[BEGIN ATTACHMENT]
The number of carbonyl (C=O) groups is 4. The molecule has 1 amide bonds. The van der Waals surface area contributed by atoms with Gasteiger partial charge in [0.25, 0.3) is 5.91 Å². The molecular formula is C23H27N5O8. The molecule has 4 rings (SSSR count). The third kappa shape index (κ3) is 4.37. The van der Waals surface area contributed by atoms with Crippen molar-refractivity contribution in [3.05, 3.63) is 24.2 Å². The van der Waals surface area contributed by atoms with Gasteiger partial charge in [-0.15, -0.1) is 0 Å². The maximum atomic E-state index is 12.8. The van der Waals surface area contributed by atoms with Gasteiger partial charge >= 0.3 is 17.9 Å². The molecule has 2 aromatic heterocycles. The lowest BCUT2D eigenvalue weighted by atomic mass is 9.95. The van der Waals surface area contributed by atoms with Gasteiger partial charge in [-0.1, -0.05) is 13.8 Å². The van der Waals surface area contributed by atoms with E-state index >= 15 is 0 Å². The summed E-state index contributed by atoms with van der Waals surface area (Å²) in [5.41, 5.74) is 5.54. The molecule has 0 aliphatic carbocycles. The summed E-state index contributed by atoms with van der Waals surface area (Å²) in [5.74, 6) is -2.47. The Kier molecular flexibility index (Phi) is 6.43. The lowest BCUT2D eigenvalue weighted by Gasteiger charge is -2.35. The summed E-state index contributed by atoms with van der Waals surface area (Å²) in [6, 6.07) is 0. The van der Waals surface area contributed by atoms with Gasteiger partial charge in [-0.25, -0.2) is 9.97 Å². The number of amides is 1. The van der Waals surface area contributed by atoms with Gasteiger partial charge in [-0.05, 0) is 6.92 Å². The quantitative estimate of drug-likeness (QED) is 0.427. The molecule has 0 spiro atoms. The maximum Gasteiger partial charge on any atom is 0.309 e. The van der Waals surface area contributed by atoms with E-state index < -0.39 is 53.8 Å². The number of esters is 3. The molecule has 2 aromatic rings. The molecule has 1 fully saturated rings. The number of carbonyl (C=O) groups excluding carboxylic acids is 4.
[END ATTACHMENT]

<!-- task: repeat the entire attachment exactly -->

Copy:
The number of carbonyl (C=O) groups is 4. The molecule has 1 amide bonds. The van der Waals surface area contributed by atoms with Gasteiger partial charge in [0.25, 0.3) is 5.91 Å². The molecular formula is C23H27N5O8. The molecule has 4 rings (SSSR count). The third kappa shape index (κ3) is 4.37. The van der Waals surface area contributed by atoms with Crippen molar-refractivity contribution in [3.05, 3.63) is 24.2 Å². The van der Waals surface area contributed by atoms with Gasteiger partial charge in [-0.15, -0.1) is 0 Å². The maximum atomic E-state index is 12.8. The van der Waals surface area contributed by atoms with Gasteiger partial charge >= 0.3 is 17.9 Å². The molecule has 2 aromatic heterocycles. The lowest BCUT2D eigenvalue weighted by atomic mass is 9.95. The van der Waals surface area contributed by atoms with Gasteiger partial charge in [-0.1, -0.05) is 13.8 Å². The van der Waals surface area contributed by atoms with E-state index >= 15 is 0 Å². The summed E-state index contributed by atoms with van der Waals surface area (Å²) in [5.41, 5.74) is 5.54. The molecule has 0 aliphatic carbocycles. The summed E-state index contributed by atoms with van der Waals surface area (Å²) in [5.74, 6) is -2.47. The Kier molecular flexibility index (Phi) is 6.43. The lowest BCUT2D eigenvalue weighted by Gasteiger charge is -2.35. The summed E-state index contributed by atoms with van der Waals surface area (Å²) in [6, 6.07) is 0. The van der Waals surface area contributed by atoms with Gasteiger partial charge in [-0.25, -0.2) is 9.97 Å². The number of amides is 1. The van der Waals surface area contributed by atoms with Gasteiger partial charge in [-0.05, 0) is 6.92 Å². The quantitative estimate of drug-likeness (QED) is 0.427. The molecule has 0 spiro atoms. The maximum Gasteiger partial charge on any atom is 0.309 e. The van der Waals surface area contributed by atoms with E-state index < -0.39 is 53.8 Å². The number of esters is 3. The molecule has 2 aromatic rings. The molecule has 1 fully saturated rings. The number of carbonyl (C=O) groups excluding carboxylic acids is 4.